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Five Foods High in Sodium

Jun 19, 2010

Foods that are high in sodium contribute to high blood pressure and other health problems like high cholesterol and even diabetes. The consistent intake of too much sodium can also put you at risk for heart disease and strokes. The American Heart Association says you should aim for no more than 1500 milligrams of sodium a day.

Foods that are high in salt tend to make the body hold on to extra water in an effort to balance out the sodium in your body. This can make it hard to lose weight. There are a number of foods that should be eaten in moderation or should be avoided all together if you are trying to limit your sodium intake:

Canned Soup

Even varieties that claim to have reduced sodium can harbor too much salt. Even vegetable soups can contain more than an entire day’s worth of salt in just one serving. Look for varieties that have less than 400 milligrams of sodium per serving.

Canned Vegetables

Salt is added to canned vegetables in an attempt to keep them fresh longer. Fresh and frozen vegetables are a better option. If you have to used canned vegetables, look for organic, low- and no-sodium versions.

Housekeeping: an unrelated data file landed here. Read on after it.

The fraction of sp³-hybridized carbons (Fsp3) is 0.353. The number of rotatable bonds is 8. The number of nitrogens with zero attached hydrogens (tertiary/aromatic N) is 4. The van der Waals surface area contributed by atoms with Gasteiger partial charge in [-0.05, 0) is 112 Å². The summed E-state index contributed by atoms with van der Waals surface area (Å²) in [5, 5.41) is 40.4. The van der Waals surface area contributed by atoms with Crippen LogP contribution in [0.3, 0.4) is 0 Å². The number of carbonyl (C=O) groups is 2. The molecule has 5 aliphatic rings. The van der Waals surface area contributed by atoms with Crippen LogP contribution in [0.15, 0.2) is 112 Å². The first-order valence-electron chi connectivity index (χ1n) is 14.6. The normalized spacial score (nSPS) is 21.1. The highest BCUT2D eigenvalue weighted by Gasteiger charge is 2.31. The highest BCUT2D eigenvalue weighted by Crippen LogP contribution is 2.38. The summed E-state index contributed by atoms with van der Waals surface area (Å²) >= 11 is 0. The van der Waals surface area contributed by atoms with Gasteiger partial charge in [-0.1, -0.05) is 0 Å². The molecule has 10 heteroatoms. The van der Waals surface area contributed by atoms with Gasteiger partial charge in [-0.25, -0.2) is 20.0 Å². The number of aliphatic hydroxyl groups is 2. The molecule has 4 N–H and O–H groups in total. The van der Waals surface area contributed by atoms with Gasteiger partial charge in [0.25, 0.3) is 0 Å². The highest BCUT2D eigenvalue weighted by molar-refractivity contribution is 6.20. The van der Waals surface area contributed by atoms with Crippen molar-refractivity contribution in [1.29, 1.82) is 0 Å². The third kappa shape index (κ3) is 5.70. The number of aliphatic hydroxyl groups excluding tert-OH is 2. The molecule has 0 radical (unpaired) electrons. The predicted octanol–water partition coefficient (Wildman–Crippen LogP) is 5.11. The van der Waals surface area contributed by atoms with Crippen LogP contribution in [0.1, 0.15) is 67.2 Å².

Spaghetti and Tomato Sauce

Canned or jarred, it doesn’t matter. Most varieties you find in the grocery store are loaded with sodium. This fact shouldn’t be overlooked just because the product claims to offer a full serving of vegetables. Eating no vegetables at all is better than consuming enough sodium in one sitting to last you a couple days.

Macaroni and Cheese

One serving of macaroni and cheese gives you over 1000 milligrams of sodium, almost as much as most people should have in a day. Chances are that you won’t have a problem exceeding your recommended sodium intake for a day when macaroni and cheese is on your menu.

Barbecue Sauce

Not only are many barbecue sauces filled with sodium, but they usually contain high-fructose corn syrup and other processed ingredients that make the sauce simply not worth eating. When used in moderation, it’s fine. Most of the time, however, barbecue sauce is used when cooking meat and is usually slathered onto the product. This can result in consuming multiple servings at a time, upping the sodium intake in the process.

Many favorites that make putting meals together for the family easy are on this list, but don’t let that depress you. Instead, consider making some of this stuff at home. You can make big pots of soup and freeze it for when it’s needed, and the same goes for barbecue sauce and ketchup. If you don’t have the time, consider checking natural food stores and looking for organic and low-sodium products in the market. The best thing you can do is to avoid processed foods and choose other options such as fresh fruits, vegetables and whole grains.

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